Contemplating Airbnb? Is your property safe enough for guests?

Gregg Masters, Head of Client Services at 4site Consulting advises.

With spring firmly in the air and summer just a brief turn around the corner, most of those who can, will soon begin contemplating their annual escape from their ordinary lives. Thanks to the rising cost of travel, holidaying in the U.K. Is firmly on the rise and this is a profitable situation for the coastal-based leaseholder with a spare bedroom or two!

The rise of travel websites that allow you to easily list your own house, flat or room as a short term holidaying location has led to many such lessees cashing in on their extra space. An excellent idea that seems to benefit all parties involved.

Alas, every silver lining has its cloud and, as a leasehold flat owner, it's likely that your new venture will be creating risk to your unwitting guests. Websites, such as Airbnb are forever improving the advice they issue to their users but seem to leave it to the individual to interpret this advice into action points leaving the important actions disregarded out of confusion.

Reading this, it may seem that the unforgiving vice of Health & Safety has begun uncontrollably weaving its red tape around our personal travel habits; although, in truth, the risk to you and your potential guests is very real and managing that risk requires little more than the application of common sense thrown in with some simple record keeping.

Here’s a brief rundown of tips for safety management at holiday lets;

Are you staying at the property with your guests?

Many of these websites offer the property owner the opportunity to Host (or stay in) their property while their guests are in situ – in fact, with one of the largest websites (Airbnb), Hosting is one of the more popular options for owners.

If you are staying with the guests then you have effectively created a sublet House of Multiple Occupancy (or HMO). These are defined as being properties that house more than three individuals of which form more than one household. ‘Households’ come with their own definitions which, in short, mean individuals such as a close relation or partner.

HMO’s come with their own rules surrounding Fire Risk Management and most Local Authorities have a strict licensing system. Therefore, you will need to complete a Risk Assessment of the property as an HMO and carefully investigate any other requirements set out by your Local Authority as these will differ from region to region.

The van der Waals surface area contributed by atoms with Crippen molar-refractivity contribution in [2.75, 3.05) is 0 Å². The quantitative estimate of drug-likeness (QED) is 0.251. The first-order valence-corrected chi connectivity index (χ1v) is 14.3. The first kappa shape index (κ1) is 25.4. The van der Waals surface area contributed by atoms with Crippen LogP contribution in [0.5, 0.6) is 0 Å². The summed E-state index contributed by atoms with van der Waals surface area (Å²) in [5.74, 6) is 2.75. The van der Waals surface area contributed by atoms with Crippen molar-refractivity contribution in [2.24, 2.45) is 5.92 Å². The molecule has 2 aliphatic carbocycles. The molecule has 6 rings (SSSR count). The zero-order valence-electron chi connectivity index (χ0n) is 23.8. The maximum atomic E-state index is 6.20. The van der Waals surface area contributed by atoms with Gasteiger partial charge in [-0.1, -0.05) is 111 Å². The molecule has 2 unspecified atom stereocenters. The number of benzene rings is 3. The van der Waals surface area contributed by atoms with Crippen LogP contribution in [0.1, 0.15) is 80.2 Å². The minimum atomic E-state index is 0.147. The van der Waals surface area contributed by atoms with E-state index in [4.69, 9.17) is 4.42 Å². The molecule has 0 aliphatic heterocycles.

Does your lease allow this kind of short-term holiday letting?

For the reasons above, it’s likely that it doesn’t. A licensed HMO that is situated within a block of flats heavily effects the safety management of the common parts: check with your lease or management company if applicable.

Is it a safe environment for your guests?

As the Duty Holder for your leasehold property, you are legally defined as the ‘responsible person’ for ensuring the environment is suitable for your paying guests; in an ordinary domestic setting, such responsibilities are not underlined as the regulations only cover non-domestic circumstances or sublet short-hold tenancy situations.

If you chose to let your property out, for however short a time and to whatever agreed rate, you become responsible for the Health Safety & Welfare provisions at the property for that paying guest. In short, you need to:

  • Ensure that the Guest can walk around their designated areas free from obstructions or hazards
  • Routinely visually check any electrical equipment provided to ensure it is safe to use (Television’s, hairdryer, lamps etc.)
  • Inform the guest of the Fire Plan for the building (not to use lifts, which exit to take, if the building has a stay put policy etc.)
  • Regularly test the smoke or heat detectors
  • Inform neighbours that there may be others staying regularly: in the event of a Fire, they may have the opportunity to inform the fire brigade that there are likely to be others trapped in the building.
  • Commission an independent risk assessment; as the duty holder and responsible person, it is best practice to have someone independently review your property to pick up on potential issues that could pose a risk to your guests.

The above list may seem over the top, especially when there is limited case law right now. With that said, it is often the first exemplary case that sets the precedent for everyone else and given the sheer number of people subscribing to these types of service I regret to suspect that it won’t be long before we see such a case in the media.

The message here is to start now, keep records and, most importantly, ensure the safety of those who are within your responsibility, albeit temporarily.

Gregg Masters is Head of Client Services at 4site Consulting a specialist Health & Safety Consultancy serving both the Commercial and Residential Property Management Industry.  

Contact Gregg on 01376 572 936 or visit the 4site Consulting website.